The debut of prosecutor Simon Blackquill is a strong one. While he may not reach the heights of Godot, he’s certainly more engaging and entertaining than Klavier (and probably Franziska). Blackquill carries a mischievous samurai personality that often leads to humorous intimidation tactics, especially with his “SILENCE!” shout and pet hawk assaults. He lives in a strange position of being a prisoner who is actually allowed to stand in court as a prosecutor. This oddity ties into the “dark age of the law” state that Dual Destinies occasionally touts as the current issue with its fictional world. While this overarching problem doesn’t translate into anything as far as a gloomy atmosphere (nor a harder game), the perception of law in the game world leads to some interesting conflicts and moral quandaries for the characters. Episode 3 in particular benefits from the added weight of this state of mind, becoming arguably one of the best “middle” cases in the franchise so far.
It’s worth mentioning the DLC case too, because it certainly doesn’t falter in entertainment value. It doesn’t do anything drastically different (other than feature a wildly unusual defendant), but its quirkiness, likeable characters, and relatable setting make it a particularly strong standalone episode. I only wish it was implemented as part of the main game, since I suspect many players experienced it after the final case as a result of its DLC status. It takes place between Episodes 2 and 3, and would probably be better off being played as such (it doesn’t act like it exists in a vacuum). At the very least, it could’ve replaced Episode 2 to strengthen the core experience.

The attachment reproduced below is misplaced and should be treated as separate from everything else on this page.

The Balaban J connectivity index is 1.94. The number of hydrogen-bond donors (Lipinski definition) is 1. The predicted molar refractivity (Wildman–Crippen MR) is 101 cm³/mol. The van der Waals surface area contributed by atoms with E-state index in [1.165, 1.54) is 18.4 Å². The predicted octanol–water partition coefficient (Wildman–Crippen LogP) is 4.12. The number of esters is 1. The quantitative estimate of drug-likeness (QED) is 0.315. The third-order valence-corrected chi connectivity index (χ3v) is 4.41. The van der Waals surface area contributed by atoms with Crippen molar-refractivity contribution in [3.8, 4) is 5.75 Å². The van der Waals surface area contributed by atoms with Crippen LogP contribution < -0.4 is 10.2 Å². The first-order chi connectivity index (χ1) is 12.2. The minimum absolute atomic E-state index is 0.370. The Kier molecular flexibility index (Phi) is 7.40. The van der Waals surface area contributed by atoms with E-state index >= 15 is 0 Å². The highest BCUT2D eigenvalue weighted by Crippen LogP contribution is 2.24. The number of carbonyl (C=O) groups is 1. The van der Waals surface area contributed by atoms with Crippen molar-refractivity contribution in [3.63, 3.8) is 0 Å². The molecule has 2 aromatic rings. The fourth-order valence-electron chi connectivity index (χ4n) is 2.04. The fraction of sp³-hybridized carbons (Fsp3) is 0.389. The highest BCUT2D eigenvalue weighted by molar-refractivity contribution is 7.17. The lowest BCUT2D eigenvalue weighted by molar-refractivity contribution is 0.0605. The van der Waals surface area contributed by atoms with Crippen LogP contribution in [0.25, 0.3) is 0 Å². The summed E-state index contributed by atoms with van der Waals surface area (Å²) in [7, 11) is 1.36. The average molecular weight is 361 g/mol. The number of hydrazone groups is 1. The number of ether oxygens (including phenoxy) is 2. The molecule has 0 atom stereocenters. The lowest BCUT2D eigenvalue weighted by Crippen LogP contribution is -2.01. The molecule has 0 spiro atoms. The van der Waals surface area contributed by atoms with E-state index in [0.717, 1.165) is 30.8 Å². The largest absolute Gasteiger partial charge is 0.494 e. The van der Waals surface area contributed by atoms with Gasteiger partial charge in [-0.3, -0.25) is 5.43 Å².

In terms of gameplay, not much has been altered from previous mainline Ace Attorney titles. I feel the investigation scenarios are a bit more streamlined and straightforward this time around, as there’s little-to-no forensic analysis manually enacted by the player. While some may see this as a downgrade, I honestly don’t miss it (though I do miss Ema Skye). One thing I greatly appreciate is the red circular indicator for individual objects in "examine" mode. It’s a minor visual difference, but prevents pixel hunting and accidental repetition. A neat side effect of playing as 3 protagonists is the altering roles that the lawyers assume depending on the case. I enjoyed looking through the eyes of both Athena and Apollo during investigations, as well as seeing how they fare as sidekicks to each other.